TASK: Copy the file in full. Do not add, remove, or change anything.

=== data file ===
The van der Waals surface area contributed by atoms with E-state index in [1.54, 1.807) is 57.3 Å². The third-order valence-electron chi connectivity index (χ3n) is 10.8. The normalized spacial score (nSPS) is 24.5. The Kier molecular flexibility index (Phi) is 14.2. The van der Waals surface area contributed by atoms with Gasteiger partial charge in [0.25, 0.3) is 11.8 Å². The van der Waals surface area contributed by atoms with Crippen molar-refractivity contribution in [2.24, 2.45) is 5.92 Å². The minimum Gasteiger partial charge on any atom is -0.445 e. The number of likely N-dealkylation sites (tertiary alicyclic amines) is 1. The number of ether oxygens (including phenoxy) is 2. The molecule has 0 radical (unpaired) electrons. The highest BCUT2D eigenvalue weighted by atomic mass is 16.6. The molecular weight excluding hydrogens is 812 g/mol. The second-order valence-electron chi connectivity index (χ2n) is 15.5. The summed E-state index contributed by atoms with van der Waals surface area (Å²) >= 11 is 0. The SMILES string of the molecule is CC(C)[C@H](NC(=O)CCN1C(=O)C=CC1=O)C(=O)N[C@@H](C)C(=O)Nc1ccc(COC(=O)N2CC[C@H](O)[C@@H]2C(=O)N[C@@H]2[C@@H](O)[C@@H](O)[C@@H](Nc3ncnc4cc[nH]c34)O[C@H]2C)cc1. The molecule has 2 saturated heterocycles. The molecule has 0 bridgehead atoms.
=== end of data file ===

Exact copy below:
The van der Waals surface area contributed by atoms with E-state index in [1.54, 1.807) is 57.3 Å². The third-order valence-electron chi connectivity index (χ3n) is 10.8. The normalized spacial score (nSPS) is 24.5. The Kier molecular flexibility index (Phi) is 14.2. The van der Waals surface area contributed by atoms with Gasteiger partial charge in [0.25, 0.3) is 11.8 Å². The van der Waals surface area contributed by atoms with Crippen molar-refractivity contribution in [2.24, 2.45) is 5.92 Å². The minimum Gasteiger partial charge on any atom is -0.445 e. The number of likely N-dealkylation sites (tertiary alicyclic amines) is 1. The number of ether oxygens (including phenoxy) is 2. The molecule has 0 radical (unpaired) electrons. The highest BCUT2D eigenvalue weighted by atomic mass is 16.6. The molecular weight excluding hydrogens is 812 g/mol. The second-order valence-electron chi connectivity index (χ2n) is 15.5. The summed E-state index contributed by atoms with van der Waals surface area (Å²) >= 11 is 0. The SMILES string of the molecule is CC(C)[C@H](NC(=O)CCN1C(=O)C=CC1=O)C(=O)N[C@@H](C)C(=O)Nc1ccc(COC(=O)N2CC[C@H](O)[C@@H]2C(=O)N[C@@H]2[C@@H](O)[C@@H](O)[C@@H](Nc3ncnc4cc[nH]c34)O[C@H]2C)cc1. The molecule has 2 saturated heterocycles. The molecule has 0 bridgehead atoms.